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Stepmother’s Day

Stepmother's Day exists, although it is probably not widely celebrated.

Most people are probably not aware that there is a Stepmother’s Day, which falls this year on 16 May 2021. It is marked one week after International Mother’s Day, which differs from our British version.

Many families are unlikely to celebrate Stepmother’s Day and there may be good reason for that. Depending on the situation, it could make the stepchild feel awkward or that they are somehow betraying their own mother. If matters are dealt with positively though, it is possible for a stepchild to feel comfortable in giving thanks to their stepmother for their love and support.

Being a stepmother is a thankless job! Whilst many mothers will say the same thing, the biggest difference is the lack of decision-making ability that a stepmother has in their stepchild’s life. They help bring up their stepchild, will often financially contribute and be a significant role model in their life. However, when it comes to the important decisions, generally stepmothers (and stepfathers) have very little say.

There may be genuine reasons for a stepmother obtaining parental responsibility to enable her to contribute to the important decisions. Parental responsibility is something that a mother acquires automatically, and the father can acquire in several ways. Being registered on their child’s birth certificate is the most common way. Parental responsibility encompasses all the rights, duties, powers, responsibilities and authority that, by law, a parent has in relation to their child or property. So, in other words, are part of the important decision-making process regarding the child’s upbringing.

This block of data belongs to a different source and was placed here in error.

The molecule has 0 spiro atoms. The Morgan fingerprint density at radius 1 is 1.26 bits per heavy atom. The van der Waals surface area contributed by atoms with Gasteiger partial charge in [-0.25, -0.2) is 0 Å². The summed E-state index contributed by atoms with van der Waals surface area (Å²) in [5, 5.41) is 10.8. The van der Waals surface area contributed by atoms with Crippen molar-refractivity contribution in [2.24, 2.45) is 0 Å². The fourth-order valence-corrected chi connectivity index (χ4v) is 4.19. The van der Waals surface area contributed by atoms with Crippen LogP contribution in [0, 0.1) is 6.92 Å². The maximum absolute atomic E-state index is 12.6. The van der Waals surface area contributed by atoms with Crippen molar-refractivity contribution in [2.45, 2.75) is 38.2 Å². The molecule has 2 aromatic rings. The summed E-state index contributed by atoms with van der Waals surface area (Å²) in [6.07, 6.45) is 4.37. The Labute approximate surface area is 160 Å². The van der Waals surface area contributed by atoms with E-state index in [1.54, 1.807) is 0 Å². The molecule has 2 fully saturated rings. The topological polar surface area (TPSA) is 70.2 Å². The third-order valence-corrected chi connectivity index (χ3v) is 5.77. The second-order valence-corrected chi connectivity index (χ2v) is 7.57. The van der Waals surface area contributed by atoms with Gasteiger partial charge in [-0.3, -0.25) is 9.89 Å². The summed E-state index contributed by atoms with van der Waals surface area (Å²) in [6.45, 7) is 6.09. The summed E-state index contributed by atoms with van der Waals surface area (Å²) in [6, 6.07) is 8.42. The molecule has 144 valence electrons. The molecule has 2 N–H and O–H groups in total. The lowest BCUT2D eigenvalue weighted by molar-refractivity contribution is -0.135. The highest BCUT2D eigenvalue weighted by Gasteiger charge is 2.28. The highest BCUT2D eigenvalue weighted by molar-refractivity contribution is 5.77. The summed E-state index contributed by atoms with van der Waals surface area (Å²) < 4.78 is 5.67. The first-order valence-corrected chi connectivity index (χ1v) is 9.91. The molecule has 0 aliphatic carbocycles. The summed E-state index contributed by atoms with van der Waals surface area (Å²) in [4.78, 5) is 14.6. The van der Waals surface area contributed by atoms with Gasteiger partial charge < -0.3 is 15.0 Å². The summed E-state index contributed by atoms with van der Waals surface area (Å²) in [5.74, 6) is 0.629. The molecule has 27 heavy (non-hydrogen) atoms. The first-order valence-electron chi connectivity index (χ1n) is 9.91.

Having another person with parental responsibility (the stepmother), may cause more issues than it solves, as parental responsibility can be exercised independently, except if they wish to take the child out of the UK if under 16 or provide consent to adoption. However, there are circumstances where it would be appropriate – for example, if the child lives with their father and stepmother, and their stepmother undertakes most of their day to day care. The easiest way for the stepmother to acquire parental responsibility is by entering into a step-parent parental responsibility agreement with all those that already have parental responsibility. If that cannot be agreed, she can apply to the court.

Being part of a blended family can throw up trials and tribulations, so getting legal advice at an early stage can help avoid problems later. A family solicitor can assist any members of the family to help ensure that the best decisions can be made for the child concerned.

Ultimately, if all the adults involved are positive and respectful of one another, a stepmother can be a fantastic influence, support and important role model in their stepchild’s life.

Disclaimer

This information is for educational purposes only and does not constitute legal advice. It is recommended that specific professional advice is sought before acting on any of the information given.

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